A test that measures the generation of a certain protein involved with blood clotting can help determine whether patients who have experienced a venous blood clot are at low risk of developing another blood clot, and thus avoiding anticoagulant treatment and its possible side effects, according to a study in the July 26 issue of JAMA.
Anticoagulant treatment for patients with venous thromboembolism (VTE - formation of blood clots, often involving the deep veins of the legs or in the lung) consists of heparin followed by vitamin K antagonists for at least 3 to 6 months. After discontinuation of anticoagulant treatment, a third of patients experience recurrence of VTE within the next 5 to 8 years, according to background information in the article. The case-fatality rate of recurrence is around 5 percent. Therefore, identification of patients who might benefit from indefinite anticoagulant treatment (i.e., patients in whom recurrent VTE is more likely than anticoagulation-associated severe bleeding) is now one of the foremost goals in thrombosis research. Because of the large number of risk factors, assessing the risk of recurrence in an individual patient is complex. A laboratory test that would detect multifactorial thrombophilia (increased tendency for blood clots) could help determine the overall risk of recurrent VTE.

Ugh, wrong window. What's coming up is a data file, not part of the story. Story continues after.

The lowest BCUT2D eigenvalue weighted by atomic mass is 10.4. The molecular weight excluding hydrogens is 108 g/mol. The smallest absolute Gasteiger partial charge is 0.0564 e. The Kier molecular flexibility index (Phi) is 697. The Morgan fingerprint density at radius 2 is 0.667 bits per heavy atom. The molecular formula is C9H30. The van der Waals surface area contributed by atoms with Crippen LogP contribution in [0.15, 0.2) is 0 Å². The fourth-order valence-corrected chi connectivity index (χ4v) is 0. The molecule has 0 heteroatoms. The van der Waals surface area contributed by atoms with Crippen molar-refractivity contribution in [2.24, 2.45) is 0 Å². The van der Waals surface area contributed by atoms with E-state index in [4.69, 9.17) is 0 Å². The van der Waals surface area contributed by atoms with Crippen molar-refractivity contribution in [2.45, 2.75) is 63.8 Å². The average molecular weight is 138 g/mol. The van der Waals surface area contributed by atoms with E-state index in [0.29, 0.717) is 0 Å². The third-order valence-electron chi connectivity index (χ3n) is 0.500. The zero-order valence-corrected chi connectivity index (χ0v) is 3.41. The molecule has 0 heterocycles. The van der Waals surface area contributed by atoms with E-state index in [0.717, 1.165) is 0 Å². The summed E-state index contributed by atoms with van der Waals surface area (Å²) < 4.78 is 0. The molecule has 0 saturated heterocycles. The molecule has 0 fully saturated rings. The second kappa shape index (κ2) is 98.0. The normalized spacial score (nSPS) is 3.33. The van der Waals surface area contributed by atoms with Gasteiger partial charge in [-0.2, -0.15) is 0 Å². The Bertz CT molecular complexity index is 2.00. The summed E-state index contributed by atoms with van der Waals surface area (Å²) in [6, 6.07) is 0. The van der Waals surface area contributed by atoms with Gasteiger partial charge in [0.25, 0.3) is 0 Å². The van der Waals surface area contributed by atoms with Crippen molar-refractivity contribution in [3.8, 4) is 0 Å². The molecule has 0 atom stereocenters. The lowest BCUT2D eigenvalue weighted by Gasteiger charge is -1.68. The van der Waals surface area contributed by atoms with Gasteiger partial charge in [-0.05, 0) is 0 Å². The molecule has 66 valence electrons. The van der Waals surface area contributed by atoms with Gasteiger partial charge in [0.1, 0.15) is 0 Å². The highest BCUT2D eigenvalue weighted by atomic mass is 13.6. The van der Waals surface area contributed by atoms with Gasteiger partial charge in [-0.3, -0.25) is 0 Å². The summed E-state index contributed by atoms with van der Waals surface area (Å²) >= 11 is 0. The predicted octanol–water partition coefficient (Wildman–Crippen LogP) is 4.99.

Gregor Hron, M.D., of the Medical University of Vienna, Austria and colleagues conducted a study to determine whether by measuring thrombin generation (a protein in blood that causes clotting), patients with VTE could be stratified into high- and low-risk categories for recurrence of VTE. The study, conducted between July 1992 and July 2005, included 914 patients with first spontaneous VTE who were followed-up for an average of 47 months after discontinuation of vitamin K antagonist therapy. Thrombin generation was measured by a commercially available test.